Maria Sibylla Merian was only 13 when she learned to trust her eyes. The young German girl had been intrigued by the silkworms at the town silk mill: where did they come from? In her time, the 17th century, insects were considered “beasts of the devil,” perhaps because of their antennae. Prevailing wisdom of the age was that flies, moths and butterflies arose spontaneously from mud or rotting produce.
Maria, through simple observation, discovered the truth.
Born in 1645, in an era when female curiosity was a risky prospect, she followed her interest in spite of strict gender roles and superstitions about witchcraft. She kept silkworms in the attic of the family home, feeding them mulberry leaves. She tended and watched these charges in secret. Eventually her patience was rewarded when she first witnessed the spinning of each cocoon, then its splitting open to reveal a moth. She watched as the moths paired in flight. She found the pale eggs and watched them darken and finally split to reveal a new caterpillar.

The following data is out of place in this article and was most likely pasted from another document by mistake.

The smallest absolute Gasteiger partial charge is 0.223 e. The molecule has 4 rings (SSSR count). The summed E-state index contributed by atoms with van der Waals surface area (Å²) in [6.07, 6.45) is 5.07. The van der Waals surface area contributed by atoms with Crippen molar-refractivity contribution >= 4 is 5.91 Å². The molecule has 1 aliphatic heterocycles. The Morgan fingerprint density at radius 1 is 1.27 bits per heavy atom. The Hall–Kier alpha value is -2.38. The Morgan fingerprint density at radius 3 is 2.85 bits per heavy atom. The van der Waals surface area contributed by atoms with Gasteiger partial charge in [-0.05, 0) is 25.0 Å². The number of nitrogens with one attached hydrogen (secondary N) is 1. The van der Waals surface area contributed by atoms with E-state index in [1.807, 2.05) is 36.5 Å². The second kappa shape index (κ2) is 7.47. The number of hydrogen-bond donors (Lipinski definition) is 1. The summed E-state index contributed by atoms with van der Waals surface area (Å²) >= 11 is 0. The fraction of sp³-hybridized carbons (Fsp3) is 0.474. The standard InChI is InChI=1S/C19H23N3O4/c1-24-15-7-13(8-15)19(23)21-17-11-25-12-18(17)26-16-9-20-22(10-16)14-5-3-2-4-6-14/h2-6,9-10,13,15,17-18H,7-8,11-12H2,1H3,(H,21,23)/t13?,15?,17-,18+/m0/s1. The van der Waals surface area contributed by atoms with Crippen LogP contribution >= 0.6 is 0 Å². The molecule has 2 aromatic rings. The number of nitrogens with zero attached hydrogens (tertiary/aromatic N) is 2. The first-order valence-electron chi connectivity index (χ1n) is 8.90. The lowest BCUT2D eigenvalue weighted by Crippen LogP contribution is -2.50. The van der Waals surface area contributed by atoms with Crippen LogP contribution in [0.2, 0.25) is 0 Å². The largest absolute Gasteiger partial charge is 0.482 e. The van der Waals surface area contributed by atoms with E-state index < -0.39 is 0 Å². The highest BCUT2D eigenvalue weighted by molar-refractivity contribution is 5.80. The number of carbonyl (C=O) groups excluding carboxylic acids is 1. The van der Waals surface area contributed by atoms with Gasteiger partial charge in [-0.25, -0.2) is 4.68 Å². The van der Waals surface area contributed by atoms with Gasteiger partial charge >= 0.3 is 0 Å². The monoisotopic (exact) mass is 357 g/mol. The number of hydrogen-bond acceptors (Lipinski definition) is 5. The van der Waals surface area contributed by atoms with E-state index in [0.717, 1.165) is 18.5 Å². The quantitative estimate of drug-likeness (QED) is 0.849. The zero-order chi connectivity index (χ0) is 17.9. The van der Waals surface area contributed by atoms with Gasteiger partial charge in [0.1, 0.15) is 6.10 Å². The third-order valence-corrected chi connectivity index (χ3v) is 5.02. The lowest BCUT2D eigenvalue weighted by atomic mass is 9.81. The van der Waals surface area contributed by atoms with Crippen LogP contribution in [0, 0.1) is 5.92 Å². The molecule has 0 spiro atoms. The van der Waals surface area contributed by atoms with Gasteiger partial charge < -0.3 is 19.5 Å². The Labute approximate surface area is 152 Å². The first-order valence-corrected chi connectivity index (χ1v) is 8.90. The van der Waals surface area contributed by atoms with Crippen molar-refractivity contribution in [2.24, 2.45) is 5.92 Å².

That was the beginning of Maria Sibylla Merian’s lifelong study of butterflies and moths—and their metamorphoses. She began collecting cocoons, observing and painting what emerged. Her stepfather, a painter, gave her an artistic foundation and encouraged her to use her eyes.
Eventually, in midlife, she would become perhaps the first person to cross the sea for purely scientific purposes, as she and her daughter sailed to South America to collect and study specimens there. Unlike other naturalists of her day, she was not sponsored by a commercial enterprise or corporation.
She published several works in her lifetime and is recognized as a major contributor to the field of entomology because of her detailed and artful illustrations.
In Women’s History Month, we celebrate the contributions of Maria Merian and all who faced down gender barriers to contribute in their fields.
Source: Finding Wonders: Three Girls Who Changed Science, by Jeannine Atkins